Oil Capacity 500cc
Forced Air Cooling
CDI ignition

Add 10L of fuel (3hrs endurance) that's 7.7kg plus a tank, call it 8kg

That's us up to 64.7kg!

Still left we have landing gear, control system, struts, folding mechanisms, rudder and horizontal stab, cushion, windscreen, minimal avionics. Fair to say it's not going to meet 70kg empty weight at that, so can anything be changed? I could increase the flaperon chord and reduce the main wing chord to eat volume out the foam, as an example. reduce internal fuselage skin thickness, use less pvc foam (calculated for a solid layer but it would be smaller pieces on flat areas). But if its not going to be sub 70kg, then it would be interesting to see how close it could get.

I was dabbling around with landing gear geometry and construction ideas lastnight. I watched a video about 'forged' carbon fiber. basically compression moulded chopped fibers in 3d printed moulds. would need to do some testing first but i'll post a screenshot of my idea. uses carbon tubes (stock sizes) with the joints being this solid forged carbon. any hinge points are basically a brass tube wrapped in FG, squeezed into the bigger hole in the carbon part, then nylon washers either side so everything is electrically insulated and low friction. I might just go back to bungee cord but this one was to have 270mm shock springs to add dampening. 300mm travel and 4.2deg camber change over the full range. Maybe a sub 70kg version would need a solid gear with little wheels but that kind of defeats the goal.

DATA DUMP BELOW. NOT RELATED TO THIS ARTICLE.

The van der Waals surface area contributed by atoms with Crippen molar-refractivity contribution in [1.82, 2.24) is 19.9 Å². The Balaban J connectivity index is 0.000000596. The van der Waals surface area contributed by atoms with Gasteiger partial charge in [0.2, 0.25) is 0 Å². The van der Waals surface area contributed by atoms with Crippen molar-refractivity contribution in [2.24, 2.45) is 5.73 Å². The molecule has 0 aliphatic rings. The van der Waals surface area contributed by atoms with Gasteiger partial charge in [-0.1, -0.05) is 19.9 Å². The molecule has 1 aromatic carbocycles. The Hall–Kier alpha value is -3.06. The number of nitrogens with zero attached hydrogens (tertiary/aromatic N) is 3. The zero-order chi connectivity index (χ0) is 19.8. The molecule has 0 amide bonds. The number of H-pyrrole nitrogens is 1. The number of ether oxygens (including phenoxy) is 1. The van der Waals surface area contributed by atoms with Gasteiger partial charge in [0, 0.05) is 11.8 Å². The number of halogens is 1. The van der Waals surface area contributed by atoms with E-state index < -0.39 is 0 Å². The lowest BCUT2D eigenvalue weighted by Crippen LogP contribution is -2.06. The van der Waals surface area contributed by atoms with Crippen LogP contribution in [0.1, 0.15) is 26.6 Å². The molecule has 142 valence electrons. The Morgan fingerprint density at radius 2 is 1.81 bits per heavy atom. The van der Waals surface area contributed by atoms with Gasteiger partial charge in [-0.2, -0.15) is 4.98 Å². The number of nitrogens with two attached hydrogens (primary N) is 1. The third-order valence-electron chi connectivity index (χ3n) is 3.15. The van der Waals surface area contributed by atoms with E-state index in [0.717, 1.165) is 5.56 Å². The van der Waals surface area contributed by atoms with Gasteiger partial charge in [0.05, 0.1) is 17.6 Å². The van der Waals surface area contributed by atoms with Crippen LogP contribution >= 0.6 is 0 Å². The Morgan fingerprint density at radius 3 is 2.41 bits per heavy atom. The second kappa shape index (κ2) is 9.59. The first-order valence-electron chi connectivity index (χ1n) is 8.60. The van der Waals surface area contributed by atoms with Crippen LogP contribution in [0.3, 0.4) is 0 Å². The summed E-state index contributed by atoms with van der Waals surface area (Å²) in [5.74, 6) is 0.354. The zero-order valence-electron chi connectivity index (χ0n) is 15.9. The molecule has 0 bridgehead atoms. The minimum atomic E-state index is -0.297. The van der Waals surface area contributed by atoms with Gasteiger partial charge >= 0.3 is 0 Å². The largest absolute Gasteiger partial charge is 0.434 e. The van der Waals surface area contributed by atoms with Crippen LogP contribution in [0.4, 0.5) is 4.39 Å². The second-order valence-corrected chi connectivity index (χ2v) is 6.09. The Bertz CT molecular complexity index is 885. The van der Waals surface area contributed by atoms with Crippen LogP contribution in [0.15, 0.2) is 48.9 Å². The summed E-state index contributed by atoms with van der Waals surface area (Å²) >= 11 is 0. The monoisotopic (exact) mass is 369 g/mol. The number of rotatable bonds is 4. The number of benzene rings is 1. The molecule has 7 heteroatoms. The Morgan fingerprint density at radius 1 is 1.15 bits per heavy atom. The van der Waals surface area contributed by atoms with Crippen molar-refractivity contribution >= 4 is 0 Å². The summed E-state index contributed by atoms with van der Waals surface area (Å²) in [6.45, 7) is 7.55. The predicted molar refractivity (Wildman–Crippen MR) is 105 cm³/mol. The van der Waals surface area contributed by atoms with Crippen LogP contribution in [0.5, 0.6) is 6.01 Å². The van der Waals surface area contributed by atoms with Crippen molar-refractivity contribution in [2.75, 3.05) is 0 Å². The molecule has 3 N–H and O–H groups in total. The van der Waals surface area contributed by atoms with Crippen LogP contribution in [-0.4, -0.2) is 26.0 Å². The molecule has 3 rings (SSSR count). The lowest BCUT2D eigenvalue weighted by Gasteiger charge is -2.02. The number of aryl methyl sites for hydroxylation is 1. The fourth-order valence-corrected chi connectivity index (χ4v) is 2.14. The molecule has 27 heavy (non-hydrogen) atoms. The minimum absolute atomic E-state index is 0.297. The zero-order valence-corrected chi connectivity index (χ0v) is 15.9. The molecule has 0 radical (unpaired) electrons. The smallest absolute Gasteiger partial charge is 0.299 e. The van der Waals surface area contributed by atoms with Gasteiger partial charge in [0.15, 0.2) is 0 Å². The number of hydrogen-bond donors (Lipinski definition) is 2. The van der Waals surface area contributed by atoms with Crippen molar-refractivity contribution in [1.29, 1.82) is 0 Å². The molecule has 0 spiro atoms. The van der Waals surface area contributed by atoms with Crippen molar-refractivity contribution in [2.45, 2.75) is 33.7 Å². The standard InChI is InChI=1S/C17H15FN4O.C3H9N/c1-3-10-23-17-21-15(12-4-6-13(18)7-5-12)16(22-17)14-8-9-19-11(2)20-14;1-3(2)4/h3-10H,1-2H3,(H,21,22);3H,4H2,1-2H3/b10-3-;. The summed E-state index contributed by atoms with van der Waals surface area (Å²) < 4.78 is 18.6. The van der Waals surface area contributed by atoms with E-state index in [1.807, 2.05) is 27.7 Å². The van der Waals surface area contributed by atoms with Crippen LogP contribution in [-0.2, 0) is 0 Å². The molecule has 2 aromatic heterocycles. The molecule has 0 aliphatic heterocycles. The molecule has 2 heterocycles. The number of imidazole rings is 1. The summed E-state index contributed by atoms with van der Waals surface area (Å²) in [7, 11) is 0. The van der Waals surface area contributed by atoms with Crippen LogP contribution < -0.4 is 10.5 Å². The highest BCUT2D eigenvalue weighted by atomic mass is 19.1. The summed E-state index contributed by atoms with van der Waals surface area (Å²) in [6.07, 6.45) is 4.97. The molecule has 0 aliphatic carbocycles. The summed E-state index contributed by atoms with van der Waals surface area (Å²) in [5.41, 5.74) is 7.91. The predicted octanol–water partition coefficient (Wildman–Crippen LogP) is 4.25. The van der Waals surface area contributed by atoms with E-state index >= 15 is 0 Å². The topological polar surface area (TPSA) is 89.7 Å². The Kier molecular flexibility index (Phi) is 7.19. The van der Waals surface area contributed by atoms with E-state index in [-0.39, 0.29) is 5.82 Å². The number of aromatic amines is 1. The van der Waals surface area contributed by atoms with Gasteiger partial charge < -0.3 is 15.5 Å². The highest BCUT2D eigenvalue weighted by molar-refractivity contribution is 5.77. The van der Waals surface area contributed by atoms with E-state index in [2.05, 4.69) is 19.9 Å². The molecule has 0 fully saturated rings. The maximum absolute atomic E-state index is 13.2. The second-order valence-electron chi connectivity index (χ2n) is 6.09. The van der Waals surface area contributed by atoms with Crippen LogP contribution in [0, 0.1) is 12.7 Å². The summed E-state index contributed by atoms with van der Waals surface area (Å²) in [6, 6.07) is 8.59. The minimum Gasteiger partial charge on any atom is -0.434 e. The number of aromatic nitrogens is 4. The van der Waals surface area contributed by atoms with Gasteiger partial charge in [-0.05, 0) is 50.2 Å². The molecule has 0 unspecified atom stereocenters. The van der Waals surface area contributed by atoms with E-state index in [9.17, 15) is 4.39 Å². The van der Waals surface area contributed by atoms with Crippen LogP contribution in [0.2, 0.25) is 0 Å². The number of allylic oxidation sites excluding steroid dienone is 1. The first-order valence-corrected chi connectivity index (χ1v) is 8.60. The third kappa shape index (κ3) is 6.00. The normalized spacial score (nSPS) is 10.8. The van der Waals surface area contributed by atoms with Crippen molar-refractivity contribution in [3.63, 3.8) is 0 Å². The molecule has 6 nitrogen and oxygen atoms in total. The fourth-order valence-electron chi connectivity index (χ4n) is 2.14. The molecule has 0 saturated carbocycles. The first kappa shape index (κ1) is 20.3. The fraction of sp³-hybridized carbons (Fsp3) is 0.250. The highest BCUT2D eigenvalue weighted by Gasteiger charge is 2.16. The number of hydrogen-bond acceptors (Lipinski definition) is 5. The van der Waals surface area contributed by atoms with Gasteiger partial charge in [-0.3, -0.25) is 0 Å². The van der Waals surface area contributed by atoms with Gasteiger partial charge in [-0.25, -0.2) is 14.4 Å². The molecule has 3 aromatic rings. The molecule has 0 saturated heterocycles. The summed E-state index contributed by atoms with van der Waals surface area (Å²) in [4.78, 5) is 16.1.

NanoCub v3.jpg
NanoCub v3LG detail.jpg

So, let's throw some ideas around :)
 
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Floydr92

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I could increase the flaperon chord and reduce the main wing chord to eat volume out the foam, as an example.
Increasing the flaperon to approximately 20% chord reduces overall wing weight by 1.49kg per side (due to core volume).
reducing endurance to 2hrs saves 3.08kg in fuel. We're potentially down to 58.64kg for the 'big bits'
 

jedi

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I like the concept with the exception of flaperons. I think of it as a modern,single seat, Aeronca C-2. A great design goal.

IMHO - Low hanging fruit for weight savings is getting away from the solid core wing. Perhaps more of a conventional spar and rib of bonded foam with a foam cover to overlay the composite on. Aim to cut the core weight in half to 1/3 or more. There are some good techniques that have been used for that type of construction. How much would that help?

I have never been on board with the more or less profile fuselage designs. A triangular (vertex on top, flat on the bottom) can be much better strength to weight and not that much more to build.
 

AeroER

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After Floydr92's last thread, I made a crude weight estimate in an attempt to understand whether a 70kg 3 axis control airplane is possible.